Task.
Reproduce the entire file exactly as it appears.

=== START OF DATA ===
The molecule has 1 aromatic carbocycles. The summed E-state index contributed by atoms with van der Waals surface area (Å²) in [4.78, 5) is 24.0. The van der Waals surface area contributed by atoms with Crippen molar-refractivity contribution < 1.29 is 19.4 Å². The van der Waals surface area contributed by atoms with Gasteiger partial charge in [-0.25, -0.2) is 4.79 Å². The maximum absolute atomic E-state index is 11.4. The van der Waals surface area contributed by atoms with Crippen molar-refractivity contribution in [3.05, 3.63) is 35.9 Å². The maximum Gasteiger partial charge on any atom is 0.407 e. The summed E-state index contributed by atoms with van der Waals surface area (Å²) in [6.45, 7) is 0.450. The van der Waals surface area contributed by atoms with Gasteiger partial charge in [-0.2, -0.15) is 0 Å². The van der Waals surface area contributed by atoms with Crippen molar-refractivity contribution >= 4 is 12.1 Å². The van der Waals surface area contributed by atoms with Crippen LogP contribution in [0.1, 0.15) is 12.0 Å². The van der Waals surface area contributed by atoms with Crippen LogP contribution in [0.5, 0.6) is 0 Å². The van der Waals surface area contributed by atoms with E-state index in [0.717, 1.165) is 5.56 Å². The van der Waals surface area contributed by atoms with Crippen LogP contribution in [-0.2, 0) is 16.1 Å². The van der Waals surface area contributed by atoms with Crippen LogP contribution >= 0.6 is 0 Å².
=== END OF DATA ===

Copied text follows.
The molecule has 1 aromatic carbocycles. The summed E-state index contributed by atoms with van der Waals surface area (Å²) in [4.78, 5) is 24.0. The van der Waals surface area contributed by atoms with Crippen molar-refractivity contribution < 1.29 is 19.4 Å². The van der Waals surface area contributed by atoms with Gasteiger partial charge in [-0.25, -0.2) is 4.79 Å². The maximum absolute atomic E-state index is 11.4. The van der Waals surface area contributed by atoms with Crippen molar-refractivity contribution in [3.05, 3.63) is 35.9 Å². The maximum Gasteiger partial charge on any atom is 0.407 e. The summed E-state index contributed by atoms with van der Waals surface area (Å²) in [6.45, 7) is 0.450. The van der Waals surface area contributed by atoms with Gasteiger partial charge in [-0.2, -0.15) is 0 Å². The van der Waals surface area contributed by atoms with Crippen molar-refractivity contribution >= 4 is 12.1 Å². The van der Waals surface area contributed by atoms with Crippen LogP contribution in [0.1, 0.15) is 12.0 Å². The van der Waals surface area contributed by atoms with Crippen LogP contribution in [0.5, 0.6) is 0 Å². The van der Waals surface area contributed by atoms with E-state index in [0.717, 1.165) is 5.56 Å². The van der Waals surface area contributed by atoms with Crippen LogP contribution in [-0.2, 0) is 16.1 Å². The van der Waals surface area contributed by atoms with Crippen LogP contribution >= 0.6 is 0 Å².